The Actaea pictured is ‘Black negligee’; a thigh-high plant with frilly-flowered spikes of tiny white-to-pink flowers. It earns its name from the dark, deeply bisected leaves that suggest a lace pattern around the edges.
Actaea is a valuable September plant in the border.
Actaeas are perennial, and a good choice for herbaceous borders. Plant them in good garden soil and mulch or feed at least once a year. They are forgiving plants as they don’t mind wet soil and they aren’t fussy about acid or alkaline. Try to give them some shelter and they will grow to a couple of feet wide and over a metre tall. If all you can offer them is an exposed, windswept site with poor soil – don’t bother. They may be forgiving, but there is a limit to their generosity!
September flowers with plenty of early morning and evening scent
They flower in September, so plant yours somewhere where you can loiter in early morning to enjoy the sweet, exotic fragrance. Maybe you will enjoy your ‘Black Negligee’ while you garden in your pyjamas!
Actaea spread by extending their rhizomes – flat fingers of rooty bulbs. They are not invasive and the rhizomes are handy as you will like as not want to divide them to create more plants in early spring. It’s easier than growing them from seed.
If you have enough room plant a few to form a dark wall of foliage, under spires of flowers that can reach waist height with a scent that will catch on the breeze and attract pollinating insects.
There are plenty of varieties to choose from; almost all have the dark foliage that I prefer. Actaea is a favourite of mine as the leaves are a perfect backdrop to pretty much any brightly coloured flower whilst the flowering spikes are worth attention in their own right. I have planted them in our long borders, fronted by bright pink dahlias, yellow fennel and a variety of other “hot” and purple flowers.
If you want late summer colour choose dahlias. Enjoy different flower forms, from bouncy looking pompons to exotic waterlily styles, and a kaleidoscope of colours to fit every palette.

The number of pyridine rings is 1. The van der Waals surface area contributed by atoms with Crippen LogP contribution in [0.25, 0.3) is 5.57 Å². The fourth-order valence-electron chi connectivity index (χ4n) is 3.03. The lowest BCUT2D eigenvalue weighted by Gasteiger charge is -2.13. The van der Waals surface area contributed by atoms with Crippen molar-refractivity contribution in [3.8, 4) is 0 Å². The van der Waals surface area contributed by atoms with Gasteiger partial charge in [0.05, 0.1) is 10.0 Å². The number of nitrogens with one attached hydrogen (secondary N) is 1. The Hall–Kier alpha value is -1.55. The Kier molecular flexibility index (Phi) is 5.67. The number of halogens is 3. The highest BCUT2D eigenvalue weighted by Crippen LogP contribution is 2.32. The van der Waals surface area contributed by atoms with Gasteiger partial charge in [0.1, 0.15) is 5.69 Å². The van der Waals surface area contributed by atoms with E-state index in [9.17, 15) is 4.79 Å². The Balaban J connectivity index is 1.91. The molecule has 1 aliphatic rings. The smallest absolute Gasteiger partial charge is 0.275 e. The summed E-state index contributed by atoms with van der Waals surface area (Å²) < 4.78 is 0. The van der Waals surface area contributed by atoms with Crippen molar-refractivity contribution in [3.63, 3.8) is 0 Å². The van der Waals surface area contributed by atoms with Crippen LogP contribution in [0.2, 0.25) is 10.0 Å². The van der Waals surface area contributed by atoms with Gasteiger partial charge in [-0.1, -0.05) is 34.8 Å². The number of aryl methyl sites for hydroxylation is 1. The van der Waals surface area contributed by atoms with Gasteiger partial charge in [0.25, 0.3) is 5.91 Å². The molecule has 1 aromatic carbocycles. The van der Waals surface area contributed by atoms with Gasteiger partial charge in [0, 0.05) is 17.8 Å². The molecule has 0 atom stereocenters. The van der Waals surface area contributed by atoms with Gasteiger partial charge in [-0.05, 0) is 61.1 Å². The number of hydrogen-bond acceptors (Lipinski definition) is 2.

Dahlias are stalwarts, working hard in borders, pots or as a cut flower crop. Although they flower from June to late October, they are well known for the August / September period. I think they bridge the gap between blowsy summer planting and robust autumn colours. They bring zing to a border so I use a variety of them to introduce a bit of drama in different planting combinations.
Dahlia ‘Sunny Boy’ showing August colour in the walled garden.
Maintenance is easy. Dahlias enjoy the sun and like a rich, easy draining soil. They have tubers, like potatoes, so feed them well as you will be feeding for next year too. Slugs love them, so you will need to protect them. If you choose tall varieties stake well and early as stems snap easily in the wind.
Consider foliage colour, which varies from light greens to deep purple, giving opportunities to under-plant with exciting combinations. For example, we’ve married orange (pictured) on bright green stems with purples and golds from verbena and heleniums for a blaze of colour.
Grow dahlias from seed, plant tubers or take cuttings in late spring. A packet of seeds will give you dahlias for years.
They die right back at the first frost and you’ll lose them over winter in wet ground or sub-zero temperatures. It’s a good idea to lift them in late autumn after the first frost when the stems flop. You can risk leaving them in the ground with a good mulch to protect them – as long as you are confident of predicting a dry winter that’s not too cold. And if you can do that, come and see me for a job as the garden weather forecaster!
This time of year attention turns to the walled garden, where 16th century ruins are a humble backdrop to deeply colourful borders. It’s a real show stopper.
To see more pictures of the garden each week, find us on Facebook. The-Garden-House-Devon. Our photographer captures the garden changing each week and visitors often share their pictures with us too. It’s such a treat to bask in colour and flowers and enjoy the garden at any time.